Meet Edgar, a 2010 alumnus of the Maisin Scholar Award. Edgar graduated from The Art Institute of San Francisco with a Bachelor’s of Science in Digital Film and Video Production. Edgar is now a creative services freelancer and the founder of Robot Boy Productions.
Tell me about you, your family, and where you grew up.
My family and I moved to San Francisco from Mexico when I was seven years old. The Mission was home and I loved how much of my culture I could still relate to. I saw first-hand how both my parents migrated to this unknown land and day after day tried their best to achieve everything they have today and provide for their family. And I see this with many young Latinos striving to better themselves. Growing up was challenging because I didn’t speak English so expressing myself was difficult at times.
Were you a first-generation student? If so, how was that process for you?
I am a first-generation college graduate. Like many first-generation students, you are navigating uncharted territory and when your parents don’t understand the process, you rely on your external community to provide guidance. I’ll be honest, I didn’t do as much research as I should have, but that’s because I also didn’t understand what my options were. All I knew is that I needed to go to college, because that’s all I’ve ever been told. But there are so many different ways one can go; it does not have to be this linear road where you are in a 4-year college. There is community college, there is trade school, there are internships, there are many options available.
Where did you go to college? How did you know you wanted to be in your field now?
After high school, I went to San Francisco State University where I dropped out after two years. I was not able to get into the classes I wanted and I lost interest. As many young adults during this time realize, finding your way in the world is challenging and there are many layers on top of layers that sway you into making one choice or another. I was working 60+ hours per week for a pest control company at the time and I hated it. I knew that making videos was my passion, so I looked more into this. I enrolled myself into an art school – The Art Institute of San Francisco, and four years later, I graduated with a Bachelor’s of Science in Digital Film and Video Production.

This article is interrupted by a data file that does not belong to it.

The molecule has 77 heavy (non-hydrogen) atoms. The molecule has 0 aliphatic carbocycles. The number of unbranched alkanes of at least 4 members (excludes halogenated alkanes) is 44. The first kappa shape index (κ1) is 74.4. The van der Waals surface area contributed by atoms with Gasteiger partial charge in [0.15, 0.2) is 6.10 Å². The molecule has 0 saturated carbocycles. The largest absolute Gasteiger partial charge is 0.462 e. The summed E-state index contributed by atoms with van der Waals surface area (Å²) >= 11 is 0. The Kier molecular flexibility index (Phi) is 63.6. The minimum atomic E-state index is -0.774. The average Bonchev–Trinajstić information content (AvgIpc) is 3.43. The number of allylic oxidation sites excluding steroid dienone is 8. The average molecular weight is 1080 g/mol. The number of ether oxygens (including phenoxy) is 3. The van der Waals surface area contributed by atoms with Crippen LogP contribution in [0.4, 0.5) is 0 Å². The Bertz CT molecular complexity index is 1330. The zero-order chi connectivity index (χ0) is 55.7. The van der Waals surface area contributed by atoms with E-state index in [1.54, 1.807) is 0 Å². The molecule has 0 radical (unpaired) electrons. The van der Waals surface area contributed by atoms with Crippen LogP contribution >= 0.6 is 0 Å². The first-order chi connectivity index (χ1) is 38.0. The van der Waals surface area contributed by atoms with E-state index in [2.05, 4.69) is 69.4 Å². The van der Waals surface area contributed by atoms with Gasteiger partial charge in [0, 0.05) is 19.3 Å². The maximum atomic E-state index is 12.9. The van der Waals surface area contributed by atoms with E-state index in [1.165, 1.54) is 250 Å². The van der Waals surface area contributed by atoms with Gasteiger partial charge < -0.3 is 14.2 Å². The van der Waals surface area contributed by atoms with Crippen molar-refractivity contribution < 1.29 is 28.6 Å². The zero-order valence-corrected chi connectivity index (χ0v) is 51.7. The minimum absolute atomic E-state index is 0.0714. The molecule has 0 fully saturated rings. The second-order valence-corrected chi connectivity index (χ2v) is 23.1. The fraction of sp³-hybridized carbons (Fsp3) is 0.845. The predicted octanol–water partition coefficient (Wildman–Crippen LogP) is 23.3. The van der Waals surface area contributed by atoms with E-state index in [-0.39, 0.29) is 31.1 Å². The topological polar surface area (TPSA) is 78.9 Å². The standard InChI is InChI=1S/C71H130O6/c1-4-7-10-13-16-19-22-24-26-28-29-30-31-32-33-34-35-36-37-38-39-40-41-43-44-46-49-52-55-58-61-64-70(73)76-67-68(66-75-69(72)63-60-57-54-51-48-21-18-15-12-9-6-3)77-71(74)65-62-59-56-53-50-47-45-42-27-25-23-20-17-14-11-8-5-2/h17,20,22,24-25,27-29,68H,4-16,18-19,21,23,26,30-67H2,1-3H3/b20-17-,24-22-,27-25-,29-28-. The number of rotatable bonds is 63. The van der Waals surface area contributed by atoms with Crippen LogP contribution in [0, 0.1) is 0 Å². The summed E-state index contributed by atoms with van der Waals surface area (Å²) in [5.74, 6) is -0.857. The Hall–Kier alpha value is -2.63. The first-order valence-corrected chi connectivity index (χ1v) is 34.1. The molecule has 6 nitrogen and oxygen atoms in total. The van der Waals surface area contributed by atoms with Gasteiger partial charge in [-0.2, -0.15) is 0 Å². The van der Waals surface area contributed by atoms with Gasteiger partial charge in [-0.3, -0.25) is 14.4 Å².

I knew my passion for video making since high school, when I started making photo montages and videos of my younger sister. From the moment she was born, I wanted to document her journey in a creative way. When I would show these creations to my family, they often had strong emotional reactions to them. I realized that I enjoyed putting together these types of stories for my family. This allowed me to authentically express myself and connect with people. This was especially important to me because I had a hard time opening up during my adolescent and teenage years. Writing stories was a creative outlet for me when my family moved to the U.S. from Mexico and I was suddenly immersed in a completely different world and language. Creating projects like these allowed me to connect with folks in a way that I couldn’t before.
During my upbringing, I was also involved with some amazing organizations where I was exposed to a diverse set of participants, different ways of thinking, and just really awesome individuals. That’s why I started Robot Boy Productions. I knew that telling stories of the people and organizations in my community was what I wanted to do.
What advice would you give to other scholars going through college?
I would tell other folks to not compare yourself with other folks because everyone is on their own journey and things fall into place on their own time. I am in my early thirties and I feel like I am finally making progress in my career and am where I need to be. Getting here was challenging and there were many times I didn’t know what I was doing or when I would compare myself to other folks or question my journey. But trust the process, trust the journey. I also recommend networking as much as possible in whatever capacity you feel comfortable with because those connections come full circle.
To learn more about the Maisin Scholarship and how to get involved, please click here.